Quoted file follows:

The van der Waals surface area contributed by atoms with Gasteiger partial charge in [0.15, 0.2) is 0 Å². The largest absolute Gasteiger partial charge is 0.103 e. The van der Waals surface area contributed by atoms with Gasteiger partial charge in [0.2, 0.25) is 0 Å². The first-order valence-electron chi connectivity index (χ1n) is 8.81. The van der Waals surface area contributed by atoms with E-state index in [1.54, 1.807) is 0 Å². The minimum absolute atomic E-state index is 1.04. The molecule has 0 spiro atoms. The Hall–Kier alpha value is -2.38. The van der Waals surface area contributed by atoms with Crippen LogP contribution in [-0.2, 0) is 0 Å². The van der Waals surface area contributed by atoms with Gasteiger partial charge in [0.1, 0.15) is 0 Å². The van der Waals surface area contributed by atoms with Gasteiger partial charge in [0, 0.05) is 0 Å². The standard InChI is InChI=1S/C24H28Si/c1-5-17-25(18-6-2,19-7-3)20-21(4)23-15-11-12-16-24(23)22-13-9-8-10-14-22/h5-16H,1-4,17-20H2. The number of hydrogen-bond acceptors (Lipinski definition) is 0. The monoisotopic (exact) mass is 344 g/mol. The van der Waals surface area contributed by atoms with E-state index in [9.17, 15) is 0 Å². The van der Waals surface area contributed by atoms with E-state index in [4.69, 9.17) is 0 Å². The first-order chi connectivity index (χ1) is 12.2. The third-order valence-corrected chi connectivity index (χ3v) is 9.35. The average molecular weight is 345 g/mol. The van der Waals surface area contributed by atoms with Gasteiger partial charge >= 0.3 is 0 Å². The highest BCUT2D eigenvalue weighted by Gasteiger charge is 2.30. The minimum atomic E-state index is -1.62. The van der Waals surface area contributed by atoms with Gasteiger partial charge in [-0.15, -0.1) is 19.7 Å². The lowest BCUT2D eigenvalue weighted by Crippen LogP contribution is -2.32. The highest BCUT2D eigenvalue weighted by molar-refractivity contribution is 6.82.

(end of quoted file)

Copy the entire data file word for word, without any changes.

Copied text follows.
The van der Waals surface area contributed by atoms with Gasteiger partial charge in [0.15, 0.2) is 0 Å². The largest absolute Gasteiger partial charge is 0.103 e. The van der Waals surface area contributed by atoms with Gasteiger partial charge in [0.2, 0.25) is 0 Å². The first-order valence-electron chi connectivity index (χ1n) is 8.81. The van der Waals surface area contributed by atoms with E-state index in [1.54, 1.807) is 0 Å². The minimum absolute atomic E-state index is 1.04. The molecule has 0 spiro atoms. The Hall–Kier alpha value is -2.38. The van der Waals surface area contributed by atoms with Crippen LogP contribution in [-0.2, 0) is 0 Å². The van der Waals surface area contributed by atoms with Gasteiger partial charge in [0.1, 0.15) is 0 Å². The van der Waals surface area contributed by atoms with Gasteiger partial charge in [0, 0.05) is 0 Å². The standard InChI is InChI=1S/C24H28Si/c1-5-17-25(18-6-2,19-7-3)20-21(4)23-15-11-12-16-24(23)22-13-9-8-10-14-22/h5-16H,1-4,17-20H2. The number of hydrogen-bond acceptors (Lipinski definition) is 0. The monoisotopic (exact) mass is 344 g/mol. The van der Waals surface area contributed by atoms with E-state index in [9.17, 15) is 0 Å². The van der Waals surface area contributed by atoms with E-state index in [4.69, 9.17) is 0 Å². The first-order chi connectivity index (χ1) is 12.2. The third-order valence-corrected chi connectivity index (χ3v) is 9.35. The average molecular weight is 345 g/mol. The van der Waals surface area contributed by atoms with Gasteiger partial charge >= 0.3 is 0 Å². The highest BCUT2D eigenvalue weighted by Gasteiger charge is 2.30. The minimum atomic E-state index is -1.62. The van der Waals surface area contributed by atoms with Gasteiger partial charge in [-0.15, -0.1) is 19.7 Å². The lowest BCUT2D eigenvalue weighted by Crippen LogP contribution is -2.32. The highest BCUT2D eigenvalue weighted by molar-refractivity contribution is 6.82.